Below are the typical areas of a resume and my priceless secrets for dealing with them. These tips will help crush the competition, get you in the door and put you behind a desk making 50 big ones, plus bonus.
Use the name to your advantage. Spice it up a little bit. Steve Smith goes nowhere fast. But Sir Stephen Smith — now that might turn a few heads. Nicknames also help. Mark “Keyboards” O’Malley is good. Mark “Kegsucker” O’Malley is bad.
Forget your real address. Make a statement instead! Saying you’re from the Bronx suggests you’re tough as nails. Anyplace in Japan implies you believe in an 18-hour-a-day work ethic!
THE PHONE NUMBER
Skip it. What are the odds they’ll call — 1,000 to 1. If they do, they’ll probably just catch your roommate somewhere in the middle of his second six-pack. My advice is never put your phone number on a resume unless you want to try some interesting 900 number which might wake up a recruiter or two.
THE AMBITION STATEMENT
Forget the ambition statement. You know what I mean:”Seeking a challenging IS position using state-of-the-art technology in a high-growth, future-oriented corporation that is doing neat things for the environment.” A better idea is to tell them what you’re NOT seeking. “Not seeking a job where I’m paying my dues for eight years, maintaining ancient Cobol code that crashes every other night, slaving for some horrible boss and groveling in the smallest cubicle in the world until I finally claw my way into a lower management position, only to have the company lay off 40% of its work force so that I wind up in some non-critical, low-paying, dead-end, backoffice position.”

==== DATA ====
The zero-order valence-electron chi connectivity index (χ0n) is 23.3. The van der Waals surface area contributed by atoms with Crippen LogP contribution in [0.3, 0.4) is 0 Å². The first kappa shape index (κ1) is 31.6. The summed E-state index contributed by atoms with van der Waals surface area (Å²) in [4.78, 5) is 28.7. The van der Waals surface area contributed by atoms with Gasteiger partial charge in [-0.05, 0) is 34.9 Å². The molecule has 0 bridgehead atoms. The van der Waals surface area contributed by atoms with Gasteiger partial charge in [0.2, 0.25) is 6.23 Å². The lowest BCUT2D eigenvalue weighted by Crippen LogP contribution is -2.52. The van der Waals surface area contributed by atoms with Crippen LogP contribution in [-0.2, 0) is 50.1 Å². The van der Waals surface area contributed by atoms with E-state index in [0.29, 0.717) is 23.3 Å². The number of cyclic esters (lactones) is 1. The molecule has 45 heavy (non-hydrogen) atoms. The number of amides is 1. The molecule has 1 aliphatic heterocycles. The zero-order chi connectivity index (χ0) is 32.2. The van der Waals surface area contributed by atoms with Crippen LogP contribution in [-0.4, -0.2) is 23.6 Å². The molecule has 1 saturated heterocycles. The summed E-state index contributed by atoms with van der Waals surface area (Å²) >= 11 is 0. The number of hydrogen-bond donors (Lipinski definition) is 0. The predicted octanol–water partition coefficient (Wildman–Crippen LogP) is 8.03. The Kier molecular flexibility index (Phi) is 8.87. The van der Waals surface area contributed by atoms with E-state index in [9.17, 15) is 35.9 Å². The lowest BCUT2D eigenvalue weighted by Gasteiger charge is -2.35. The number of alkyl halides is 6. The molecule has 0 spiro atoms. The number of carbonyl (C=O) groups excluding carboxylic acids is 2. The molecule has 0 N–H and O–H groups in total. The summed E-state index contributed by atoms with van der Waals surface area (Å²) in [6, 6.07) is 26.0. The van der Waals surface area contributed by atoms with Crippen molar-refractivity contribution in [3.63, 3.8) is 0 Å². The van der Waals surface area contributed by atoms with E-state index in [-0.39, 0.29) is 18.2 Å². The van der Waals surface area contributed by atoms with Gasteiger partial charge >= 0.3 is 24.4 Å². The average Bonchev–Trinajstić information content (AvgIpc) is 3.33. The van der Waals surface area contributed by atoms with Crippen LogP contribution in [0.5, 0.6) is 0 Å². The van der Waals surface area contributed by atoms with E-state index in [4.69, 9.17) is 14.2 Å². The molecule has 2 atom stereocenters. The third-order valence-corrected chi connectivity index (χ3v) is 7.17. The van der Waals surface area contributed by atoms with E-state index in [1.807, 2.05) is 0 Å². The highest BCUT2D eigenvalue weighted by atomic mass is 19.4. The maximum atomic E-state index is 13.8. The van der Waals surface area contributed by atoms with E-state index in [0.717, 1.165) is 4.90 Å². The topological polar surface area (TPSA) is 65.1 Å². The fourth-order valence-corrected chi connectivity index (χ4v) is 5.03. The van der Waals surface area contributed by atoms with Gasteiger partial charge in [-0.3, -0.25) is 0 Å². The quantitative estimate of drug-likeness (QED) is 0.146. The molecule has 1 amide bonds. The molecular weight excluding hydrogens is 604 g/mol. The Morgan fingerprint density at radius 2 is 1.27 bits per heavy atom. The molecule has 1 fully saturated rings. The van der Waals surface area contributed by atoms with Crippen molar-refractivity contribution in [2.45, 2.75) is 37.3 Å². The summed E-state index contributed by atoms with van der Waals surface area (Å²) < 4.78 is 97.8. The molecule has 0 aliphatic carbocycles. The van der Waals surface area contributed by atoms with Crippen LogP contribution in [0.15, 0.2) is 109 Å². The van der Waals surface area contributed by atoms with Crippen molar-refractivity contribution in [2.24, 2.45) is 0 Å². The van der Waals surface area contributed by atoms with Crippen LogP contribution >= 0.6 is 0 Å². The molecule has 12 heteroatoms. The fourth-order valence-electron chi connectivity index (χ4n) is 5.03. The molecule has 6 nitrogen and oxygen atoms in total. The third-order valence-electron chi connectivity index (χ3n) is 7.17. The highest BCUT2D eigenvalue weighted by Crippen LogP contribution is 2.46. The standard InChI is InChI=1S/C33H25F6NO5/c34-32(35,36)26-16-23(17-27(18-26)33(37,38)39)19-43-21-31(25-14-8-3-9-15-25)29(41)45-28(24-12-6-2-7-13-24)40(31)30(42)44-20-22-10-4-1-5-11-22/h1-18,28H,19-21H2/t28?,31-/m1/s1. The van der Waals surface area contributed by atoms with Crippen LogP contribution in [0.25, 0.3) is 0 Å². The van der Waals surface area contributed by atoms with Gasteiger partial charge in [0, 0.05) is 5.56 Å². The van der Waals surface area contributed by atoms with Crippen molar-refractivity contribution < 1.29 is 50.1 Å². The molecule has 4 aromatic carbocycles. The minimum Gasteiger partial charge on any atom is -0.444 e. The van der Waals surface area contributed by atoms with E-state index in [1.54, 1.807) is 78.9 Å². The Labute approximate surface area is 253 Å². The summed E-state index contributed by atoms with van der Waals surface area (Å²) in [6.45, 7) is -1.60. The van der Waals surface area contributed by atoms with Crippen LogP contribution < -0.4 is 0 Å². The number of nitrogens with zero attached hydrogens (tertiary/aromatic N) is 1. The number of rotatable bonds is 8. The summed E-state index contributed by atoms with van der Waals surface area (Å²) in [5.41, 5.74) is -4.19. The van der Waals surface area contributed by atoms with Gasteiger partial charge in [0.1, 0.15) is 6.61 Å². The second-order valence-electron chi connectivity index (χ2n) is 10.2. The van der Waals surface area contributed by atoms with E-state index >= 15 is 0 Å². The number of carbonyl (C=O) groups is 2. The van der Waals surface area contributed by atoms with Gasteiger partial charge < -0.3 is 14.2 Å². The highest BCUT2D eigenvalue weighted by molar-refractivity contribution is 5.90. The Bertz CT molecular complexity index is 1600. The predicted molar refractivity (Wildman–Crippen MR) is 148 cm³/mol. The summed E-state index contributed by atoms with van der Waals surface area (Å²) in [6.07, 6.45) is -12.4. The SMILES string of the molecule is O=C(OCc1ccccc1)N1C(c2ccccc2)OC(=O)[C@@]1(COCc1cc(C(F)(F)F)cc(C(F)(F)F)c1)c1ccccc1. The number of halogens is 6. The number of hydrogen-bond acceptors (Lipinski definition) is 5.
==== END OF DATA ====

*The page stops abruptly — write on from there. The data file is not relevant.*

Don’t be afraid of Yalies and PH.D.s. Be proud of where you go to school and play it straight. But just to be on the safe side, send an application to some prestigious high-tech program at a prestigious school. Until they respond, you’re not lying if you list under your education credits: “BA in Watersports Administration, Massatucky State, 1993 … and current doctoral candidate, Nuclear Computer Simulation Modeling Fellowship Program, MIT.”
Even fresh out of school, you’ve got to have experience. But don’t mention that you’ve invested in your own relational database or coded an object-oriented commodity trading system…. Everybody’s done that stuff. I’m talking about hands-on experience: high-level management, microchip design, hostile takeovers, etc. So if you’re a little light in the experience area, don’t tell lies. Instead, simply try a bit-more-concise explanation of the experience you do have. For example, if you worked as a cashier at Food Giant, make it, “Monitored and troubleshot retail point-of-sale bar-code inventory scanning system.” “Conducted usability testing for graphical user interface” sounds a lot better than “played too much Nintendo.” But don’t try “Evaluated remote-accessed continuous-availability multimedia environment.” Most employers can pick that one off as watching too much MTV.
“References furnished upon request?” What kind of power-close is that? Let me leave you instead with this recommendation: Close with impact. Close with passion. Close with a line they’ll remember, like “Please, please give me a job. And by the way, I know where you live.”